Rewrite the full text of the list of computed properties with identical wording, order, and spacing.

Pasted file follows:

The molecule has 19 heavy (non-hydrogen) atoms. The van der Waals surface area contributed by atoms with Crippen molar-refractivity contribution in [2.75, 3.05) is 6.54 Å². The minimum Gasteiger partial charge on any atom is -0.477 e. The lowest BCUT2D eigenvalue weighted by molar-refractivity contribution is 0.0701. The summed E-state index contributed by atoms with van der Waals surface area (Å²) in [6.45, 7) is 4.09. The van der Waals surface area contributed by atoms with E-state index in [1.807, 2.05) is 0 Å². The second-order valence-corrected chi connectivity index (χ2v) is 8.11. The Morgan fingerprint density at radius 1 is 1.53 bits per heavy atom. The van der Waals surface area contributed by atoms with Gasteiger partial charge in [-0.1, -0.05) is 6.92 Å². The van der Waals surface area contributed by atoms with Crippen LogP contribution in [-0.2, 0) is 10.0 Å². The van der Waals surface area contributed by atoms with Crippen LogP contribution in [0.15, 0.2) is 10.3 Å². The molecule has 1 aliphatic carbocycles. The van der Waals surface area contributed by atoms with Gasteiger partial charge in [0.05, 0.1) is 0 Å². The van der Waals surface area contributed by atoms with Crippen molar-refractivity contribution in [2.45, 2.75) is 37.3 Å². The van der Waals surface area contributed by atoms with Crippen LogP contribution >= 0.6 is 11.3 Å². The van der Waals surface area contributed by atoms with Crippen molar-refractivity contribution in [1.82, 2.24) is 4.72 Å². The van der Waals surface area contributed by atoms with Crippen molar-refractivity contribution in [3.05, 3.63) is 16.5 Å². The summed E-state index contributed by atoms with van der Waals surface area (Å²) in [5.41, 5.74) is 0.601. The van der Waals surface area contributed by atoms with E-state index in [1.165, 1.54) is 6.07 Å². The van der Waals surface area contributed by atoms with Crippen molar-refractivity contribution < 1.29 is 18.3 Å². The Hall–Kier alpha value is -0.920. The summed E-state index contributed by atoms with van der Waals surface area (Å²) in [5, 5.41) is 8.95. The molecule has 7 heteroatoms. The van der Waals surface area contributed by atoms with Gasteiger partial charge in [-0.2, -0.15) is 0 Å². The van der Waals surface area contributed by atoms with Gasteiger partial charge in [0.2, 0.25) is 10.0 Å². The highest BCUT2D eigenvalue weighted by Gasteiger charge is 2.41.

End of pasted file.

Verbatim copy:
The molecule has 19 heavy (non-hydrogen) atoms. The van der Waals surface area contributed by atoms with Crippen molar-refractivity contribution in [2.75, 3.05) is 6.54 Å². The minimum Gasteiger partial charge on any atom is -0.477 e. The lowest BCUT2D eigenvalue weighted by molar-refractivity contribution is 0.0701. The summed E-state index contributed by atoms with van der Waals surface area (Å²) in [6.45, 7) is 4.09. The van der Waals surface area contributed by atoms with E-state index in [1.807, 2.05) is 0 Å². The second-order valence-corrected chi connectivity index (χ2v) is 8.11. The Morgan fingerprint density at radius 1 is 1.53 bits per heavy atom. The van der Waals surface area contributed by atoms with Gasteiger partial charge in [-0.1, -0.05) is 6.92 Å². The van der Waals surface area contributed by atoms with Crippen LogP contribution in [-0.2, 0) is 10.0 Å². The van der Waals surface area contributed by atoms with Crippen LogP contribution in [0.15, 0.2) is 10.3 Å². The molecule has 1 aliphatic carbocycles. The van der Waals surface area contributed by atoms with Gasteiger partial charge in [0.05, 0.1) is 0 Å². The van der Waals surface area contributed by atoms with Crippen molar-refractivity contribution in [2.45, 2.75) is 37.3 Å². The van der Waals surface area contributed by atoms with Crippen LogP contribution >= 0.6 is 11.3 Å². The van der Waals surface area contributed by atoms with Crippen molar-refractivity contribution in [1.82, 2.24) is 4.72 Å². The van der Waals surface area contributed by atoms with Crippen molar-refractivity contribution in [3.05, 3.63) is 16.5 Å². The summed E-state index contributed by atoms with van der Waals surface area (Å²) in [5.41, 5.74) is 0.601. The van der Waals surface area contributed by atoms with E-state index in [1.165, 1.54) is 6.07 Å². The van der Waals surface area contributed by atoms with Crippen molar-refractivity contribution < 1.29 is 18.3 Å². The Hall–Kier alpha value is -0.920. The summed E-state index contributed by atoms with van der Waals surface area (Å²) in [5, 5.41) is 8.95. The molecule has 7 heteroatoms. The van der Waals surface area contributed by atoms with Gasteiger partial charge in [-0.2, -0.15) is 0 Å². The van der Waals surface area contributed by atoms with Gasteiger partial charge in [0.2, 0.25) is 10.0 Å². The highest BCUT2D eigenvalue weighted by Gasteiger charge is 2.41.